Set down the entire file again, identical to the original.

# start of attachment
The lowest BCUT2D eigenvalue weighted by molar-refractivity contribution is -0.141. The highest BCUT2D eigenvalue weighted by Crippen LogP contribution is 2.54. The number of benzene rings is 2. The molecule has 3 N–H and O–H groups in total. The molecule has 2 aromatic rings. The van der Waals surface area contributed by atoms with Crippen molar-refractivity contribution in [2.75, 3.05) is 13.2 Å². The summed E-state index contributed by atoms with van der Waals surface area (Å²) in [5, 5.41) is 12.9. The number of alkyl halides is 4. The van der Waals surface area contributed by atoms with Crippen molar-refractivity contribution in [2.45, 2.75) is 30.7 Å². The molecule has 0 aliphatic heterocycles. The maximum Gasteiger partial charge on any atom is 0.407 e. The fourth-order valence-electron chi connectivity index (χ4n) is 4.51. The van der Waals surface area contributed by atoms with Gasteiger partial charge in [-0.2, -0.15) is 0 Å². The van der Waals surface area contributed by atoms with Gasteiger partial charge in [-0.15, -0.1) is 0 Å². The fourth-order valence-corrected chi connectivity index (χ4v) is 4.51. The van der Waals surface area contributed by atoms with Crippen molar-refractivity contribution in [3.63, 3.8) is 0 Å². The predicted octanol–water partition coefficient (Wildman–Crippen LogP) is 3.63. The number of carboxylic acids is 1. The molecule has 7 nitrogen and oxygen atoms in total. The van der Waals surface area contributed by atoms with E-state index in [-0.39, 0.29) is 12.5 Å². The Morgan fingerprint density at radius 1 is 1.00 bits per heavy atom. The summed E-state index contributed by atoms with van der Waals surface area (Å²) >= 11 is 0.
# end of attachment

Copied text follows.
The lowest BCUT2D eigenvalue weighted by molar-refractivity contribution is -0.141. The highest BCUT2D eigenvalue weighted by Crippen LogP contribution is 2.54. The number of benzene rings is 2. The molecule has 3 N–H and O–H groups in total. The molecule has 2 aromatic rings. The van der Waals surface area contributed by atoms with Crippen molar-refractivity contribution in [2.75, 3.05) is 13.2 Å². The summed E-state index contributed by atoms with van der Waals surface area (Å²) in [5, 5.41) is 12.9. The number of alkyl halides is 4. The van der Waals surface area contributed by atoms with Crippen molar-refractivity contribution in [2.45, 2.75) is 30.7 Å². The molecule has 0 aliphatic heterocycles. The maximum Gasteiger partial charge on any atom is 0.407 e. The fourth-order valence-electron chi connectivity index (χ4n) is 4.51. The van der Waals surface area contributed by atoms with Gasteiger partial charge in [-0.2, -0.15) is 0 Å². The van der Waals surface area contributed by atoms with Gasteiger partial charge in [-0.15, -0.1) is 0 Å². The fourth-order valence-corrected chi connectivity index (χ4v) is 4.51. The van der Waals surface area contributed by atoms with Crippen molar-refractivity contribution in [3.63, 3.8) is 0 Å². The predicted octanol–water partition coefficient (Wildman–Crippen LogP) is 3.63. The number of carboxylic acids is 1. The molecule has 7 nitrogen and oxygen atoms in total. The van der Waals surface area contributed by atoms with E-state index in [-0.39, 0.29) is 12.5 Å². The Morgan fingerprint density at radius 1 is 1.00 bits per heavy atom. The summed E-state index contributed by atoms with van der Waals surface area (Å²) >= 11 is 0.